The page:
Most astronomers--but surprisingly few of us regular folks--realize that our solar system, with its average-sized star and nine planets, is still in a state of flux. Far from being stable, the solar system is still sorting itself out, sweeping up the chaotic debris of comets and asteroids left over from its earliest beginnings. Recently, two astronomers--Brian Marsden, of the Harvard-Smithsonian Center for Astrophysics, and Paul Chodas, of California's Jet Propulsion Laboratory--announced the first predicted collision of such cosmic leftovers with a planet. The recently discovered Comet Shoemaker-Levy is on a beeline course for Jupiter and is expected to plow into the planet next July. At the most recent meeting of the American Astronomical Society, in Berkeley, California, NASA astronomers Chris Chyba and Kevin Zahnle described the predicted event in some detail: the resultant explosion will be equivalent to an explosion of 200 million megatons of TNT--more powerful than the simultaneous detonation of all the world's nuclear weapons.
The catastrophe that Chyba and Zahnle described may rival the collision between the earth and a comet 65 million years ago, an event which many believe killed off much of the life on our planet, including the dinosaurs. Zahnle explains that because of the comet's unusual nature, the event on Jupiter could cause the giant gaseous planet to flare up repeatedly to twenty-five times its usual brightness over the course of a few hours. Comet Shoemaker-Levy has been captured by Jupiter's tremendous gravitational field and is now revolving in an orbit around the planet. On July 8, 1992, Shoemaker-Levy passed 30,000 miles above Jupiter's cloud tops, within what astronomers call the Roche Limit: the critical distance from the center of a planet at which tidal forces are sufficient to disrupt and tear apart a satellite (or, in this case, a comet). As a result of its close approach, Shoemaker-Levy was ripped up into a train of smaller pieces-like "pearls on a string" as one astronomer described it. The best orbital computations available at press time suggest that a part or all of the cometary debris will collide with Jupiter at speeds of 40 miles per second sometime between July 23 and July 27, 1994. Donald Yeomans, an orbit specialist at the Jet Propulsion Laboratory, has calculated a probability of 64 percent that the center of the comet train will collide with Jupiter. In the case of a glancing strike, the pieces on the trailing end of the comet train might survive to escape Jupiter's gravity and go into a more typical orbit around the sun.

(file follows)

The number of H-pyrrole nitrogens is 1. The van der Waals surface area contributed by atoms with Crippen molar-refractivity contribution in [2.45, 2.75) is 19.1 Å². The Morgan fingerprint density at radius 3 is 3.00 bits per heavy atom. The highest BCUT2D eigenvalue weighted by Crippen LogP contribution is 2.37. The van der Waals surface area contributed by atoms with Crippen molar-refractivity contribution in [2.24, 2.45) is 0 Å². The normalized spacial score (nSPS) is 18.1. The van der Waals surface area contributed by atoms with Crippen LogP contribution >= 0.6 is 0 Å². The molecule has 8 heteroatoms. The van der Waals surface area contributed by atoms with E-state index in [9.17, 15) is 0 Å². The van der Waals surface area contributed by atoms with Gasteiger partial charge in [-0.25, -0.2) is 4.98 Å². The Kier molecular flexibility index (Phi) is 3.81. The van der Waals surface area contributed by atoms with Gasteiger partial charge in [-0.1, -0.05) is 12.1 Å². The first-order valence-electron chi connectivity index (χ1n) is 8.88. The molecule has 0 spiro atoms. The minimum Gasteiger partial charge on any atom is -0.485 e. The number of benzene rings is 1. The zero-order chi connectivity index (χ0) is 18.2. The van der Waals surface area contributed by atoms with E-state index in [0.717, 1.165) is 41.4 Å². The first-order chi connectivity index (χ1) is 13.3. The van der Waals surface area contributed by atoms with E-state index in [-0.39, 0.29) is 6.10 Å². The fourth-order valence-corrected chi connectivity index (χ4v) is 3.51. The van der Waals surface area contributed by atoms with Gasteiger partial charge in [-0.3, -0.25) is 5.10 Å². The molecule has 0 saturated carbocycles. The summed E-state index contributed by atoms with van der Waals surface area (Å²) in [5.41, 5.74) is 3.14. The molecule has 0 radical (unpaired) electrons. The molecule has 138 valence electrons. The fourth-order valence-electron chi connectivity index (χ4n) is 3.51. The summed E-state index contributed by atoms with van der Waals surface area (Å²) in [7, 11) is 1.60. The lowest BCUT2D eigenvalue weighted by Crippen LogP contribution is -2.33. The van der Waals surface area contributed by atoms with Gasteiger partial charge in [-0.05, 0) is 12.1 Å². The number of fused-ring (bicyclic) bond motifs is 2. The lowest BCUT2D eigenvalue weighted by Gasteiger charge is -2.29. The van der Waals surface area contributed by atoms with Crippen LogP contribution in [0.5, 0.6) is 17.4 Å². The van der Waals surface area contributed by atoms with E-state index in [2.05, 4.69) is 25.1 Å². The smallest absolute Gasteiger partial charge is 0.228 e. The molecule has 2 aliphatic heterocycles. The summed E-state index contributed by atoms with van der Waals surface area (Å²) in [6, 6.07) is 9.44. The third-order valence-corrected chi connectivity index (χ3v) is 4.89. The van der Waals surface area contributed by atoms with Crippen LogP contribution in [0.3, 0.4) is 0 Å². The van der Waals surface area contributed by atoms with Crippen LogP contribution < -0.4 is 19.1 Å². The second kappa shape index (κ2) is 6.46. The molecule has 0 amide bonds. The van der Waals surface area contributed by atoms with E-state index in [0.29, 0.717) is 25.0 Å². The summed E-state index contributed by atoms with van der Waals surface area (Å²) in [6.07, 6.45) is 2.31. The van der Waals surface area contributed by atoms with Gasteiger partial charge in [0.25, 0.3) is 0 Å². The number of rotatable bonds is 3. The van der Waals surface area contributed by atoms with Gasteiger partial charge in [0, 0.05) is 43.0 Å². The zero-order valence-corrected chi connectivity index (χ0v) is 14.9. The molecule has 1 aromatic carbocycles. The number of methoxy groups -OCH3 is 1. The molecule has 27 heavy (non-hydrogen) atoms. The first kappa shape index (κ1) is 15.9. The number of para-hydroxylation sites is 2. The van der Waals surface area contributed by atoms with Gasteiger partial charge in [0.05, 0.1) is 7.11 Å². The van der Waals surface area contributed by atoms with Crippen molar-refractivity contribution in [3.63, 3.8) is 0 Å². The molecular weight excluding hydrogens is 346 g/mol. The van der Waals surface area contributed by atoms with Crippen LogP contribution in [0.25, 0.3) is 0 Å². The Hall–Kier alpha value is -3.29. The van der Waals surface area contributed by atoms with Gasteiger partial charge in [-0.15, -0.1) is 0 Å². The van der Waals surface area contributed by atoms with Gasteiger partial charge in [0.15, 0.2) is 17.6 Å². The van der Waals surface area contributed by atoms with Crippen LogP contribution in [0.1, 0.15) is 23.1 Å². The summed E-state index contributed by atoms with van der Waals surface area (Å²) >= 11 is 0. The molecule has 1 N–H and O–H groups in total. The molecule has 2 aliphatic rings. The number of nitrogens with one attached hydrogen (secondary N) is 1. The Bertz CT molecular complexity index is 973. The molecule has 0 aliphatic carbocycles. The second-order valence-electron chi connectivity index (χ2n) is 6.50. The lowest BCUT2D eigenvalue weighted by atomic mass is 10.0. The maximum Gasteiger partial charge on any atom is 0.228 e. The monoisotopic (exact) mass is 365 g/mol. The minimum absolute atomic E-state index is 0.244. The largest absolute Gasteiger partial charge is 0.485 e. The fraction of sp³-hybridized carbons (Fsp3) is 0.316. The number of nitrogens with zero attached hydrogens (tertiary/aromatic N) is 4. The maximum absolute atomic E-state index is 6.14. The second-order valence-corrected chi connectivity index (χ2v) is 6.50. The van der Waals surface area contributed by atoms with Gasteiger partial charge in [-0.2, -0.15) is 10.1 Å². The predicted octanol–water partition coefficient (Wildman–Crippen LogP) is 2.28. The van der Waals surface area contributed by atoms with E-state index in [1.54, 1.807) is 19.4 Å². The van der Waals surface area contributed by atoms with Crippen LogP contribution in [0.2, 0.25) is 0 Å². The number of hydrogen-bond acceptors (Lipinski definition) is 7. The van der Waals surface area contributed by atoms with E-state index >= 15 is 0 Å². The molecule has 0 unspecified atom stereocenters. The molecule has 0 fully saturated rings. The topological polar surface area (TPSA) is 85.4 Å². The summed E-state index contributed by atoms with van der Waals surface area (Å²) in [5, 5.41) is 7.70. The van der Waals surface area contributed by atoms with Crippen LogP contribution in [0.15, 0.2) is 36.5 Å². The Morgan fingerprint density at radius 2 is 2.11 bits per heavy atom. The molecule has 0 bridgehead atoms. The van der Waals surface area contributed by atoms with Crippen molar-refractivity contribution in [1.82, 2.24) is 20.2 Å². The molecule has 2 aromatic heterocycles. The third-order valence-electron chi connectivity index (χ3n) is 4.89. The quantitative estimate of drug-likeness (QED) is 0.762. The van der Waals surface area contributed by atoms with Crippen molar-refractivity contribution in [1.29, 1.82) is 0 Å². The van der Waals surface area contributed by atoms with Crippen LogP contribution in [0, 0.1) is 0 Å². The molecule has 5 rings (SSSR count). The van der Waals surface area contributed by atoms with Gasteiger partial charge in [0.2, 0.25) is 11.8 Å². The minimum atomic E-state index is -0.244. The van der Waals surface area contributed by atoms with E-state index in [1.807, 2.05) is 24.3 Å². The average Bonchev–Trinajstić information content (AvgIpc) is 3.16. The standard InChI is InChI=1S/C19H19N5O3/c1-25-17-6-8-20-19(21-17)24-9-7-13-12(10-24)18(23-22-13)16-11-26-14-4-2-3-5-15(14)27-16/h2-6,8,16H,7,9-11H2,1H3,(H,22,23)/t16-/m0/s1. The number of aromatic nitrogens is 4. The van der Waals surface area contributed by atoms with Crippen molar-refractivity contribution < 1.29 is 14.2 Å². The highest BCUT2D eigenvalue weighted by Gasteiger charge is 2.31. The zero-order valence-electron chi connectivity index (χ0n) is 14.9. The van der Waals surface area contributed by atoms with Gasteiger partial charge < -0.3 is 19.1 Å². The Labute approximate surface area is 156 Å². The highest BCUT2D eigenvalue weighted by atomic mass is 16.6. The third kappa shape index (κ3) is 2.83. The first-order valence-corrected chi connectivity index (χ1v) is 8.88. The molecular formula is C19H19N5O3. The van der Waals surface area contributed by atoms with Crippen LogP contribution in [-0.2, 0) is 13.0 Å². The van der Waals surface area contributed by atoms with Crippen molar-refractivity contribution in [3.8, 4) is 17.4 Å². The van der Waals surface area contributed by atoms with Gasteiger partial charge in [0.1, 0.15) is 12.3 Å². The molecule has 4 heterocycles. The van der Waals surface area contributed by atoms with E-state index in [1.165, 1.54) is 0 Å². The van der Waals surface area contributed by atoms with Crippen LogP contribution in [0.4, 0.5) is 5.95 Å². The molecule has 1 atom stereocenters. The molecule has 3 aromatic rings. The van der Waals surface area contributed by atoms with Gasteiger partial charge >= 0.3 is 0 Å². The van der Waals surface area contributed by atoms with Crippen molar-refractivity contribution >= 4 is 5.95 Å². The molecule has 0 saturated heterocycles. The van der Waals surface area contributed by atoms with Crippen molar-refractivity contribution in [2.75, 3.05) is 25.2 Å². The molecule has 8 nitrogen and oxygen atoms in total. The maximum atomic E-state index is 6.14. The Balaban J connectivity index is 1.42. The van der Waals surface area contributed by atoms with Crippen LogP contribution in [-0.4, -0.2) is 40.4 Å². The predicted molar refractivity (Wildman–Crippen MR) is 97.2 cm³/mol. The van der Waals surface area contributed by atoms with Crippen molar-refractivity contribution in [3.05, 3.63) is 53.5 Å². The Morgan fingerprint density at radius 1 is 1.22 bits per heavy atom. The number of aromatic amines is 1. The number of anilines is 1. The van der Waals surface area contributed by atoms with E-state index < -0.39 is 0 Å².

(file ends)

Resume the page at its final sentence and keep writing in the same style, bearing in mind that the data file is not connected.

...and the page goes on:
Comet Shoemaker-Levy, once a twelve-mile-wide chunk of ice and rock, was discovered last March 24 by the comet-hunting team of Carolyn and Eugene Shoemaker, David Levy, and Philippe Bendjoya with the 18-inch telescope on Palomar Mountain. When James Scotti saw the comet with the University of Arizona's Spacewatch Telescope on March 26, he said it looked more like a "comet stream." When Jane Luu and David Jewitt imaged it with a camera mounted on the 86-inch telescope on Mauna Kea in Hawaii, they were amazed to discover seventeen separate cometary nuclei. That figure is now at twenty-one, and the largest of these--at this writing--imaged on July 1, may be six miles across.
To the immense disappointment of earthly sky watchers, this entire catastrophic event will occur on the night side of Jupiter, which faces away from us. But because Jupiter rotates on its axis once every ten hours, we should be able to see the effects of the devastation a few hours after it occurs. And the reflected light of the explosion on Jupiter's nearest satellites may be visible with small telescopes--perhaps even with binoculars.
As each piece of cometary material plunges into Jupiter's thick atmosphere, it should break into rubble and then, 100 to 200 miles down, be destroyed by intense atmospheric resistance. This destruction will cause an enormous release of energy in the upper layers of the planet. …